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Responsible Business strategy: Double materiality assessments

What is a double materiality assessment and why should a retail business do one? In the world of ESG, double materiality assessment is a concept used… View Article


Responsible Business strategy: Double materiality assessments

What is a double materiality assessment and why should a retail business do one?

In the world of ESG, double materiality assessment is a concept used when reporting on sustainability of an organisation. It is an extension of the traditional financial materiality concept and takes into account both the financial and non-financial impacts of a business’s activities. In a double materiality assessment, a business evaluates its impact on the environment, society, and the economy, as well as the significance of these impacts on the business itself.

Irwin Mitchell, the legal and financial advisory business, has recently published its Responsible Business strategy and as part of the development process undertook a double materiality assessment.

Here Kate Fergusson, Irwin Mitchell’s Head of Responsible Business, offers her insights…

When we evolved the firm’s Responsible Business strategy last year, one thing was very clear – the need to focus in and consider what issues were material to Irwin Mitchell and its stakeholders, what would help us grow our business in a sustainable, responsible, and inclusive way.

For a firm with a proud heritage of supporting its communities and those most in need, there is an instinctive urge to try to do as much as we can, to address as many environmental and societal issues as possible.  Whilst we knew we were not alone in that ambition; we also understood that we needed to be more strategic if we wanted to make a meaningful difference.

The decision to undertake a double materiality assessment was a logical next step in our aspiration to become a leading responsible business. It enabled us to pause and reflect upon our areas of focus – both in terms of the most material environmental, social and governance risks and opportunities we face as a business, but also which environmental and societal issues could be most positively impacted by our skills and resources.

After several months of working closely with a brilliant team of consultants at Corporate Citizenship, part of SLR Consulting, and engaging over 100 stakeholders, including our clients, colleagues, senior leadership, future recruits, and community partners in the consultation, we have a set of results which make us far better placed to address the challenges ahead.

If you are thinking of going down this route, here are some insights you might find useful:

  1. At the start of the process, we worked with consultants to identify 16 key material issues which we would ask stakeholders to rank according to their importance to Irwin Mitchell.  What became clear was that all 16 issues were hugely important.  The process was then very much about prioritising and identifying where we could make the greatest impact – it was not about discounting any of the issues as being immaterial or irrelevant.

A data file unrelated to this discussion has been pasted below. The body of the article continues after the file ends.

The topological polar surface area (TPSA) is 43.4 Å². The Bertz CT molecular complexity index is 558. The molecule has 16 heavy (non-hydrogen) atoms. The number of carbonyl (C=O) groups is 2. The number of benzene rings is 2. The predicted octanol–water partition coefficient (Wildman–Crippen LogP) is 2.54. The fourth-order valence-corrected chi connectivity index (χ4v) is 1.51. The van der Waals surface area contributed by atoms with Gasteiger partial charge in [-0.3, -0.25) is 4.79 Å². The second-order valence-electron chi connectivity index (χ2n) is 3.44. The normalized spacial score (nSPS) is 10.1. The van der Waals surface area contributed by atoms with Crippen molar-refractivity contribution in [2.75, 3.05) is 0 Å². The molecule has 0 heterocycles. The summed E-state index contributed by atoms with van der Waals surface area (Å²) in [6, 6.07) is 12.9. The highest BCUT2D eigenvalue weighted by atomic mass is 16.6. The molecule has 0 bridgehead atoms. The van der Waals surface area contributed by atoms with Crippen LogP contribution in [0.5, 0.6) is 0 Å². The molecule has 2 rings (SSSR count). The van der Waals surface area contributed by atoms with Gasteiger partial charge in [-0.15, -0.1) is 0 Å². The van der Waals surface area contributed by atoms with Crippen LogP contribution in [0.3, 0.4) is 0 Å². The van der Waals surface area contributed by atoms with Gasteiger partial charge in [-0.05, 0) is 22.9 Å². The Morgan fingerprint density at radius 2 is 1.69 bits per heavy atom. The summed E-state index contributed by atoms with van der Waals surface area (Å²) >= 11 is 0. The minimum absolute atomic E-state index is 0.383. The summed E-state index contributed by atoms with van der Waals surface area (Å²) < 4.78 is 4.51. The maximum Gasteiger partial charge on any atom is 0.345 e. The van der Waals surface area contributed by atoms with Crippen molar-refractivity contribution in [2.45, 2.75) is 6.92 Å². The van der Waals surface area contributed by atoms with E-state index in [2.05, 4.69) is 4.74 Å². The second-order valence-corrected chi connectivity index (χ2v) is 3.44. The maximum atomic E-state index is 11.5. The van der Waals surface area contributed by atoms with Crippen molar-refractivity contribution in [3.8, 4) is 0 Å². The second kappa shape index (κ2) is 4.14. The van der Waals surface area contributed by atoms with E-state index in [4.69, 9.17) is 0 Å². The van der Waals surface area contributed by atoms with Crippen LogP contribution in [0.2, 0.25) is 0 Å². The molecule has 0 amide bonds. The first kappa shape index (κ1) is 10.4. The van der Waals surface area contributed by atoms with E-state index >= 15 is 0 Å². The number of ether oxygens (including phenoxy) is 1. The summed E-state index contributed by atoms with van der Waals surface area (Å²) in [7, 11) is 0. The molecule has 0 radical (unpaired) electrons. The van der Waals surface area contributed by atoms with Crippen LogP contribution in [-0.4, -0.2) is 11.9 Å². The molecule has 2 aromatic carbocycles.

2. Our stakeholder groups have different perspectives on what is most material to Irwin Mitchell.  Breaking the results down in this way is enabling us to identify any potential tensions and address them through education and awareness.  It also highlights where there is an overwhelming consensus.  Given that we work in a sector which is very much focussed on people, it was unsurprising that our stakeholders identified talent attraction and retention and diversity and inclusion as two of our most material issues.
  3. We couldn’t have done this alone.  Working with consultants added a layer of objectivity and credibility but is also meant that they could challenge and encourage us to think more ambitiously about what being a leading responsible business means.
  4. Some of the issues we felt were critical didn’t rank as highly as we thought they would: supply chain management and climate change were two of the surprises.  We took some time to understand why that might be and concluded that these were likely to be emerging issues – ones to watch which would increase in materiality in the coming months and years. We also realised that visibility of the issues was vitally important: their lower placing in the matrix didn’t absolve us of the responsibility to address them.
  5. Environmental, social and governance issues don’t fit neatly into separate boxes.  For example, the concept of a just transition evidences the important overlay between diversity, equity and inclusion, and climate change.  There is intersectionality between the 16 material issues we identified and a need to consider the impact of each from a multi-stakeholder perspective.

This process has been invaluable for our business, specifically, it has enabled us to engage our stakeholders in our responsible business journey, generating new ideas and opportunities for collaboration.  This is of course only the start: the hard work of refining our strategy to reflect the outcomes of the materiality assessment begins now and we are optimistic about where that will take us.

For more information about Irwin Mitchell’s Responsible Business journey, please take a look at our 2023 Responsible Business Report.

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